Not only are they annoying, mosquitoes can carry West Nile Virus and deer ticks can transmit Lyme disease.
Steve Ricker spends a lot of time outdoors, as director of a nature conservatory, so he's no stranger to insects. "I've been bit by many, many, many, many bugs over the years, so it's part of the job," Ricker said.
Besides wearing a hat, long sleeves, and long pants, he always makes sure to use insect repellent.
Consumer reports just tested 10 repellents to see how well they protect against mosquitoes - two different types - and deer ticks.
"Several of the repellents we tested contain the active ingredient DEET - but no more than 30 percent. And others use newer chemicals like Picaridin," Kim Kleman said.
This repel spray uses lemon eucalyptus oil, another chemical. And two other products tested claim to be "all natural" - Burt's Bees All Natural Herbal Insect Repellent and Organic Bite Blocker Xtreme.
Several brave panelists at an outside lab bared their arms to test repellents. First mosquitoes. You can see here the repellent is working. Mosquitoes are avoiding the treated skin.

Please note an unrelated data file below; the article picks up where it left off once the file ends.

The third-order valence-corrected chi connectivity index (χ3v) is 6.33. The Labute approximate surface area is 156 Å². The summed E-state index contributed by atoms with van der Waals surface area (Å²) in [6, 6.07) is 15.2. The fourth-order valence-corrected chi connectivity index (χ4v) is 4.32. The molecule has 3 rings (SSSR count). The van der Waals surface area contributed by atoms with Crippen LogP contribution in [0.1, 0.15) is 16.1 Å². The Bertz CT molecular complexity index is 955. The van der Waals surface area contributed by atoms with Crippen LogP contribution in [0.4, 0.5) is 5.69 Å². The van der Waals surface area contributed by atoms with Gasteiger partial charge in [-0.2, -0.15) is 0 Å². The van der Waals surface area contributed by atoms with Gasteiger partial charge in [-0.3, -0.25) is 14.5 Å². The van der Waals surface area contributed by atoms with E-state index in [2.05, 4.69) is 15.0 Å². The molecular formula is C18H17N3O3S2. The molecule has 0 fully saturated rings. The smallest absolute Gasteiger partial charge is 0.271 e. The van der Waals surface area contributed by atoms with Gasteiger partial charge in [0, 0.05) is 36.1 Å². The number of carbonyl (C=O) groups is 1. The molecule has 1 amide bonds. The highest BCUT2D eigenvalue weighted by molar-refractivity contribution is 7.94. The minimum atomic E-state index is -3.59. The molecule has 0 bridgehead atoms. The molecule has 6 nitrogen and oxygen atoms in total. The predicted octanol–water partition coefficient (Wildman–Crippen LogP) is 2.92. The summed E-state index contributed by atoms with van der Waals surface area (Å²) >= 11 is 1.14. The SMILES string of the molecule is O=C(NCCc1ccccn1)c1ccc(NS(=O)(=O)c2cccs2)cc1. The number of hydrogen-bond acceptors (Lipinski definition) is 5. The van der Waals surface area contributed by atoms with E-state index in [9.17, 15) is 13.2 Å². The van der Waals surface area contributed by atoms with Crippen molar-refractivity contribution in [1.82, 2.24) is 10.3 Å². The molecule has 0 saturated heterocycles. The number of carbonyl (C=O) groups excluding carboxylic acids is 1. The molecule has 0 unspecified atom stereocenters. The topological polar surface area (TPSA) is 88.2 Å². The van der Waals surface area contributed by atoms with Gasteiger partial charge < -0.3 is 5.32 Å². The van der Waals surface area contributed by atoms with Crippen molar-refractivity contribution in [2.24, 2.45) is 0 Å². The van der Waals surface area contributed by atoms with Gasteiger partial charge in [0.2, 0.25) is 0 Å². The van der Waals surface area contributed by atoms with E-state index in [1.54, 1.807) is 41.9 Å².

Next deer ticks. Here the tick is placed on an untreated arm and it moves right up the arm. But you can see on this arm that's been treated with repellent, as the tick approaches the treated area above the blue line it makes a "u" turn to get away. But not all the products worked this well.
"The Burt's Bees Repellent performed the worst, offering only a fraction of the protection that the others did," Kleman said.
In the end, six products kept mosquitoes and ticks away for at least seven hours.
"The repellents we tested generally had a strong smell and left a slight residue on the skin, but testers found the Cutter Backwoods Unscented, while it had a slight smell, left barely a hint of residue," Kleman said.
And finally, another tip from Steve, "If you wear a hat, spray your hat. It's very effective.